Yesterday night I recorded a short video of a slug – I believe it’s a Limax flavus – eating grass. The video was recorded handheld with a Nikon 1 V1, a Nikon 1 Nikkor 30-110mm f/3.8-5.6 and Raynox DCR-250 achromatic close up lens. I held the camera with my right hand, while illuminating the slug with my phone’s built in LED with my left. You can even hear a rooster crowing in the background. 🙂
Canon FD 200mm f/4 Macro is the kind of lens I wanted Olympus and Panasonic to release for quite some time now. In my mind smaller sensor formats, like micro four thirds and Nikon 1, are perfectly suited for macro photography – especially for skittish macro subjects, such as damselflies, dragonflies and butterflies. It’s a real shame that neither Olympus/Panasonic nor Nikon have released a long macro lens for their respective systems. In absence of such a lens, the best option is to get a legacy lens and a suitable adapter and focus manually.
Two weekends ago Sani and I were visiting Sani’s cousin in Veliko Gradiste, a small town on the banks of Danube in eastern Serbia. We were attending the birthday of her twin daughters. Before the other guests arrived and the party started on Saturday, I snuck out and went on a stroll along the Danube. For me this was the perfect opportunity to shoot pictures of waterbirds that can’t be found along the small river Mlava in my hometown of Petrovac na Mlavi. Admittedly the Nikon 1 Nikkor 30-110mm f/3.8-5.6 – being too short – is not the best suited lens for these kinds of subjects. It was a fun exercise nonetheless.
Nikon 1 V1 & 1 NIKKOR VR 30-110mm f/3.8-5.6 — ƒ/5.6, 110mm, 1/250s & ISO100
I’ve been shooting a lot of macro photos since my last post on this topic. Most of the time – almost exclusively, actually – I’ve used my Nikon 1 V1 and 1 Nikkor 30-110mm f/3.8-5.6, with or without achromatic close-up lenses. You don’t really need a close-up lens or a real macro lens for larger insects like damselflies or dragonflies. The following photos were captured without a close-up lens and show how close you can get to your macro subject with just the 30-110mm.
Note: Click on any of the following photos to view it large.
The South Korean lens manufacturer Samyang – also distributed under the Rokinon and Walimex brands in the US and Germany respectively – has announced the new XEEN 135mm T2.2 cinema lens for a variety of mounts. This is the first of five lenses Samyang will announce in the coming weeks. There will also be a micro four thirds version of this lens and according to the info on the official product page the lens mount is supposed to be interchangeable, so that you can use one lens on many different cameras.
Yesterday Samyang has posted a new teaser on Facebook. According to the text, Samyang will announce new lenses on every Monday for the next five weeks:
In this Summer, the five Samyang Blockbuster series will blow your mind away! 5 NEW Samyang Lenses will be released on every Monday for the next five weeks.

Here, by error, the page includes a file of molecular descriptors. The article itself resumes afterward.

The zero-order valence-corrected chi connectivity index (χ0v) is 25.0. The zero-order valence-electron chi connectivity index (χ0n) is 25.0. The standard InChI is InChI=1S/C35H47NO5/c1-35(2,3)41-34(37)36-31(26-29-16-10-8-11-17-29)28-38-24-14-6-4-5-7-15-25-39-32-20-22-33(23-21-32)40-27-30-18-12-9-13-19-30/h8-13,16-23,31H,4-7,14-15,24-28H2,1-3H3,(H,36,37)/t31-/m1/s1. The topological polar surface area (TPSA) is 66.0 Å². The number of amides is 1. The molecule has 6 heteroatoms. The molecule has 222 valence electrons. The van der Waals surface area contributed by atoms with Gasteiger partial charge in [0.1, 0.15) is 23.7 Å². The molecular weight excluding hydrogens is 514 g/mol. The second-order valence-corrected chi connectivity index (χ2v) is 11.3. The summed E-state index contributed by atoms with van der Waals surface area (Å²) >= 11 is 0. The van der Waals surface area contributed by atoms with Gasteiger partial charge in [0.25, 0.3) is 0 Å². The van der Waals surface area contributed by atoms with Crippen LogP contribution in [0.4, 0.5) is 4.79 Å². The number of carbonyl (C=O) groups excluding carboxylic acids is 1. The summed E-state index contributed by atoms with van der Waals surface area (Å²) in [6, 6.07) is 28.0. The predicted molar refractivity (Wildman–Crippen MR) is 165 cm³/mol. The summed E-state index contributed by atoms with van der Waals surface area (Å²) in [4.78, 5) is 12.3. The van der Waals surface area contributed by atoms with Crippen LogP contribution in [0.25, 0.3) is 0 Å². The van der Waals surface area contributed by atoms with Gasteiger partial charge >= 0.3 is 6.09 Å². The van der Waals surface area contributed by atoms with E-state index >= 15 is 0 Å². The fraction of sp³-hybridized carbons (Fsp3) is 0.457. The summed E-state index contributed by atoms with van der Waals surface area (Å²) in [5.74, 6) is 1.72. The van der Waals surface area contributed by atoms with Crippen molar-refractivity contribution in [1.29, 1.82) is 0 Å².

A couple of days ago I bought a Cosmicar 8mm f/1.4 CCTV C-mount lens. Since there are no ultra-fast ultra-wide angle lenses for either Micro Four Thirds or Nikon 1, I wanted to try it out and see if it would work. What I wanted to use it for were nighttime landscapes with an emphasis on the sky. I always wanted to try out photographing the stars, Milky Way, etc. Of course, as is often the case with C-mount lenses, there was a chance that it wouldn’t work at all.
A rare lens
There is no mention of the Cosmicar 8mmm f/1.4 CCTV C-mount lens on either ebay US or ebay Germany – not even under completed listings. There is also very little info regarding the lens on the web. I found a thread on mu-43.com eventually, but this was after I bought the lens. There is a lot more info about Cosmicar 8mm f/1.5 and 8.5mm f/1.5 lenses, though, neither of which are able to illuminate the entire 4/3 sensor.
Since there seem to be a lot of similar lenses – at least with similar specs – I’ve included several images of my Cosmicar 8mm f/1.4 down below.
About one and a half months ago Meike announced a 25mm F0.95 lens and three additional prime lenses for almost all mirrorless camera mounts – even Nikon 1. ePhotozine has posted a review of the of the micro 4/3 version of the 25mm F0.95 lens. The verdict reads as follows:
Of course, we have to accept that this is a manual focus lens, which will not be to everyone’s taste, but if we are prepared to live with that then we end up with a very desirable lens. It is sharp, albeit not at the edges until f/2, in the centre outstandingly sharp, there is no trace of flare, CA is well under control and the price very reasonable for what we are getting. We can add to that the creative possibilities for stills and movies of that f/0.95 aperture and it makes a good case for giving the Meike 25mm f/0.95 serious consideration.
Yesterday I recorded another damselfly video with me trying to pick one up with my finger from an aquatic plant and failing a couple of times, but succeeding in the end. This video was recorded with a Nikon 1 V1 and Nikon 1 Nikkor 10-30mmm f/3.5-5.6 and is therefore far better quality wise than the last one, which was filmed with a Ricoh GR Digital III in standard resolution (640*480 pixels).
Damselflies are many a macro photographer’s favorite subject. They are colorful, slim and elegant. When you look at their face, they often appear to be smiling. Described in one word, they are beautiful. They are also very active and wary, which makes them challenging to photograph for novice photographers. But if you are familiar with their behavior, there are ways to trick them into posing for the camera very patiently or even into sitting on your finger. And you don’t even have to get up at 5am, when all insects are slow due to lower temperatures.